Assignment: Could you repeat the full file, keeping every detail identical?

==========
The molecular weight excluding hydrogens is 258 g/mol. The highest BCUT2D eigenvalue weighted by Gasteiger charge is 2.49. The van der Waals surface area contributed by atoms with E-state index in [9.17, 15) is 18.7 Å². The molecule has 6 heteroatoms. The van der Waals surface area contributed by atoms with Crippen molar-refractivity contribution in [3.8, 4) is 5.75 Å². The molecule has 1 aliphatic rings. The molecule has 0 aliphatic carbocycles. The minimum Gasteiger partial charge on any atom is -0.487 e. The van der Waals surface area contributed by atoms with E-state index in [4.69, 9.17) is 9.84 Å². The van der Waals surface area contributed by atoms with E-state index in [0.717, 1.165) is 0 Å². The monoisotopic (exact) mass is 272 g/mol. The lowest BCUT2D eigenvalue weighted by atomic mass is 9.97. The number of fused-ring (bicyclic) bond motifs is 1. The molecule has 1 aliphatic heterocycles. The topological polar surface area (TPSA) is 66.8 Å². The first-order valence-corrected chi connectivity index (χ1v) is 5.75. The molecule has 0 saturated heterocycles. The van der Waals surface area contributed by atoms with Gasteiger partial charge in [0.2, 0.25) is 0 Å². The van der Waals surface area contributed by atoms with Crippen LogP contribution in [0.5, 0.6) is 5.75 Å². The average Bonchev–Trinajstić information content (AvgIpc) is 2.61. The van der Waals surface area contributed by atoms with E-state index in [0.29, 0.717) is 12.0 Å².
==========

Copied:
The molecular weight excluding hydrogens is 258 g/mol. The highest BCUT2D eigenvalue weighted by Gasteiger charge is 2.49. The van der Waals surface area contributed by atoms with E-state index in [9.17, 15) is 18.7 Å². The molecule has 6 heteroatoms. The van der Waals surface area contributed by atoms with Crippen molar-refractivity contribution in [3.8, 4) is 5.75 Å². The molecule has 1 aliphatic rings. The molecule has 0 aliphatic carbocycles. The minimum Gasteiger partial charge on any atom is -0.487 e. The van der Waals surface area contributed by atoms with E-state index in [4.69, 9.17) is 9.84 Å². The van der Waals surface area contributed by atoms with E-state index in [0.717, 1.165) is 0 Å². The monoisotopic (exact) mass is 272 g/mol. The lowest BCUT2D eigenvalue weighted by atomic mass is 9.97. The number of fused-ring (bicyclic) bond motifs is 1. The molecule has 1 aliphatic heterocycles. The topological polar surface area (TPSA) is 66.8 Å². The first-order valence-corrected chi connectivity index (χ1v) is 5.75. The molecule has 0 saturated heterocycles. The van der Waals surface area contributed by atoms with Gasteiger partial charge in [0.2, 0.25) is 0 Å². The van der Waals surface area contributed by atoms with Crippen LogP contribution in [0.5, 0.6) is 5.75 Å². The average Bonchev–Trinajstić information content (AvgIpc) is 2.61. The van der Waals surface area contributed by atoms with E-state index in [0.29, 0.717) is 12.0 Å².